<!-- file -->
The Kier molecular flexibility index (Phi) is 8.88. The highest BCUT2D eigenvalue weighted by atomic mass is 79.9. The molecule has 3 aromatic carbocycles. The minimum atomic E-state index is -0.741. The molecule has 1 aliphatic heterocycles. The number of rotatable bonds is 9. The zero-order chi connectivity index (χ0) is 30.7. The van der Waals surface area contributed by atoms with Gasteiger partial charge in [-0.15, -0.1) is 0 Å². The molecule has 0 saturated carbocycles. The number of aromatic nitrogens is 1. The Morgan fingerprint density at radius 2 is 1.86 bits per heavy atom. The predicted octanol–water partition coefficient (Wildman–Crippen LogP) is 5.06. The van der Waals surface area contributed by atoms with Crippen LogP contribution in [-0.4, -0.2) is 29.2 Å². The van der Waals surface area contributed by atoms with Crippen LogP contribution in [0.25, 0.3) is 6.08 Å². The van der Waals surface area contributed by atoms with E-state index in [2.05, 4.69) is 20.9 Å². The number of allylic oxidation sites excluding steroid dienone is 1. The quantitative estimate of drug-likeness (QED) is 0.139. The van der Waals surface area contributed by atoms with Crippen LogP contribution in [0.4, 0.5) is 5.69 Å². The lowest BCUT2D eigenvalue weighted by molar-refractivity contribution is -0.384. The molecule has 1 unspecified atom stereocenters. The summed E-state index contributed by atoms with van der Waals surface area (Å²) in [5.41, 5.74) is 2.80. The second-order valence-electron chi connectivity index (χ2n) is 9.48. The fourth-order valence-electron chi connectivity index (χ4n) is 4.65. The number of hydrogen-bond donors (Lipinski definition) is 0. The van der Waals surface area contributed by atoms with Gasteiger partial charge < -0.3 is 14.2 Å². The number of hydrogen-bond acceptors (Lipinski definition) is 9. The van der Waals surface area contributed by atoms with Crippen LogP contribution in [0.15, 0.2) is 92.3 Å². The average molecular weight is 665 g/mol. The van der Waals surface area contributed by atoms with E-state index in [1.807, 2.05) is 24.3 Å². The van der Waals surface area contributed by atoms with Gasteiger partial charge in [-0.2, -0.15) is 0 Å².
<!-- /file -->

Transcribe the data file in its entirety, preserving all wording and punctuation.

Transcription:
The Kier molecular flexibility index (Phi) is 8.88. The highest BCUT2D eigenvalue weighted by atomic mass is 79.9. The molecule has 3 aromatic carbocycles. The minimum atomic E-state index is -0.741. The molecule has 1 aliphatic heterocycles. The number of rotatable bonds is 9. The zero-order chi connectivity index (χ0) is 30.7. The van der Waals surface area contributed by atoms with Gasteiger partial charge in [-0.15, -0.1) is 0 Å². The molecule has 0 saturated carbocycles. The number of aromatic nitrogens is 1. The Morgan fingerprint density at radius 2 is 1.86 bits per heavy atom. The predicted octanol–water partition coefficient (Wildman–Crippen LogP) is 5.06. The van der Waals surface area contributed by atoms with Crippen LogP contribution in [-0.4, -0.2) is 29.2 Å². The van der Waals surface area contributed by atoms with Crippen LogP contribution in [0.25, 0.3) is 6.08 Å². The van der Waals surface area contributed by atoms with E-state index in [2.05, 4.69) is 20.9 Å². The number of allylic oxidation sites excluding steroid dienone is 1. The quantitative estimate of drug-likeness (QED) is 0.139. The van der Waals surface area contributed by atoms with Crippen LogP contribution in [0.4, 0.5) is 5.69 Å². The lowest BCUT2D eigenvalue weighted by molar-refractivity contribution is -0.384. The molecule has 1 unspecified atom stereocenters. The summed E-state index contributed by atoms with van der Waals surface area (Å²) in [5.41, 5.74) is 2.80. The second-order valence-electron chi connectivity index (χ2n) is 9.48. The fourth-order valence-electron chi connectivity index (χ4n) is 4.65. The number of hydrogen-bond donors (Lipinski definition) is 0. The van der Waals surface area contributed by atoms with Gasteiger partial charge < -0.3 is 14.2 Å². The number of hydrogen-bond acceptors (Lipinski definition) is 9. The van der Waals surface area contributed by atoms with Crippen LogP contribution in [0.15, 0.2) is 92.3 Å². The average molecular weight is 665 g/mol. The van der Waals surface area contributed by atoms with E-state index in [1.807, 2.05) is 24.3 Å². The van der Waals surface area contributed by atoms with Gasteiger partial charge in [-0.2, -0.15) is 0 Å².